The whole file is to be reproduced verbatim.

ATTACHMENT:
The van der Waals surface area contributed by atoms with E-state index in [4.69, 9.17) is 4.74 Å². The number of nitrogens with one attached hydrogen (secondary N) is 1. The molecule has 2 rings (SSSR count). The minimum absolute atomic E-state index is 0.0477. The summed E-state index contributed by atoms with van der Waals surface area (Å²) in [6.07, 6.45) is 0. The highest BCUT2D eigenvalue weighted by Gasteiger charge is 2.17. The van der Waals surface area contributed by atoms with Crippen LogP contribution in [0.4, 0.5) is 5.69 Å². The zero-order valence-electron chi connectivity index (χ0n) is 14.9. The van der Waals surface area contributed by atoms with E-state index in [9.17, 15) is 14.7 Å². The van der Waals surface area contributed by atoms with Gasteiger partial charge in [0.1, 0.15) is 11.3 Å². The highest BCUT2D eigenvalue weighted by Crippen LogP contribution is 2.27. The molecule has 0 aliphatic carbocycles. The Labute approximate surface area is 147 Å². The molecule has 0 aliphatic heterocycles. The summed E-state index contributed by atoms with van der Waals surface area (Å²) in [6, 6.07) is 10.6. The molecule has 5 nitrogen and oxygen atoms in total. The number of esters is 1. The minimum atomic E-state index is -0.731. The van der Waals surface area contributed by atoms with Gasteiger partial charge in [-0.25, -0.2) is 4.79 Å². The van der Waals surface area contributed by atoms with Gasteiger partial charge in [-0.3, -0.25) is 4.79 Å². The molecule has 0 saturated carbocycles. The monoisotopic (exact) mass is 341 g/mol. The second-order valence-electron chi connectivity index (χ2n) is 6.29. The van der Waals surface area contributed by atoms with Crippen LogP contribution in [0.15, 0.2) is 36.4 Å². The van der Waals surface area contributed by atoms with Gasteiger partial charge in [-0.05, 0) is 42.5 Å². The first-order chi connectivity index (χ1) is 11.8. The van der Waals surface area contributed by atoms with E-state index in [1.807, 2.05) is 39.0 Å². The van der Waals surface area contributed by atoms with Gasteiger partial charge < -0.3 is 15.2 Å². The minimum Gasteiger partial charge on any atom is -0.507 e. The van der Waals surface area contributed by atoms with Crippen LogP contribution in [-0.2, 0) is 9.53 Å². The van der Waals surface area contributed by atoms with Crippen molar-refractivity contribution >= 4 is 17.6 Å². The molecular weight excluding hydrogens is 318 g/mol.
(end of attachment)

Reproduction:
The van der Waals surface area contributed by atoms with E-state index in [4.69, 9.17) is 4.74 Å². The number of nitrogens with one attached hydrogen (secondary N) is 1. The molecule has 2 rings (SSSR count). The minimum absolute atomic E-state index is 0.0477. The summed E-state index contributed by atoms with van der Waals surface area (Å²) in [6.07, 6.45) is 0. The highest BCUT2D eigenvalue weighted by Gasteiger charge is 2.17. The van der Waals surface area contributed by atoms with Crippen LogP contribution in [0.4, 0.5) is 5.69 Å². The zero-order valence-electron chi connectivity index (χ0n) is 14.9. The van der Waals surface area contributed by atoms with E-state index in [9.17, 15) is 14.7 Å². The van der Waals surface area contributed by atoms with Gasteiger partial charge in [0.1, 0.15) is 11.3 Å². The highest BCUT2D eigenvalue weighted by Crippen LogP contribution is 2.27. The molecule has 0 aliphatic carbocycles. The Labute approximate surface area is 147 Å². The molecule has 0 aliphatic heterocycles. The summed E-state index contributed by atoms with van der Waals surface area (Å²) in [6, 6.07) is 10.6. The molecule has 5 nitrogen and oxygen atoms in total. The number of esters is 1. The minimum atomic E-state index is -0.731. The van der Waals surface area contributed by atoms with Gasteiger partial charge in [-0.25, -0.2) is 4.79 Å². The van der Waals surface area contributed by atoms with Gasteiger partial charge in [-0.3, -0.25) is 4.79 Å². The molecule has 0 saturated carbocycles. The monoisotopic (exact) mass is 341 g/mol. The second-order valence-electron chi connectivity index (χ2n) is 6.29. The van der Waals surface area contributed by atoms with Crippen LogP contribution in [0.15, 0.2) is 36.4 Å². The van der Waals surface area contributed by atoms with Gasteiger partial charge in [-0.05, 0) is 42.5 Å². The first-order chi connectivity index (χ1) is 11.8. The van der Waals surface area contributed by atoms with E-state index in [1.807, 2.05) is 39.0 Å². The van der Waals surface area contributed by atoms with Gasteiger partial charge < -0.3 is 15.2 Å². The minimum Gasteiger partial charge on any atom is -0.507 e. The van der Waals surface area contributed by atoms with Crippen LogP contribution in [-0.2, 0) is 9.53 Å². The van der Waals surface area contributed by atoms with Crippen molar-refractivity contribution >= 4 is 17.6 Å². The molecular weight excluding hydrogens is 318 g/mol.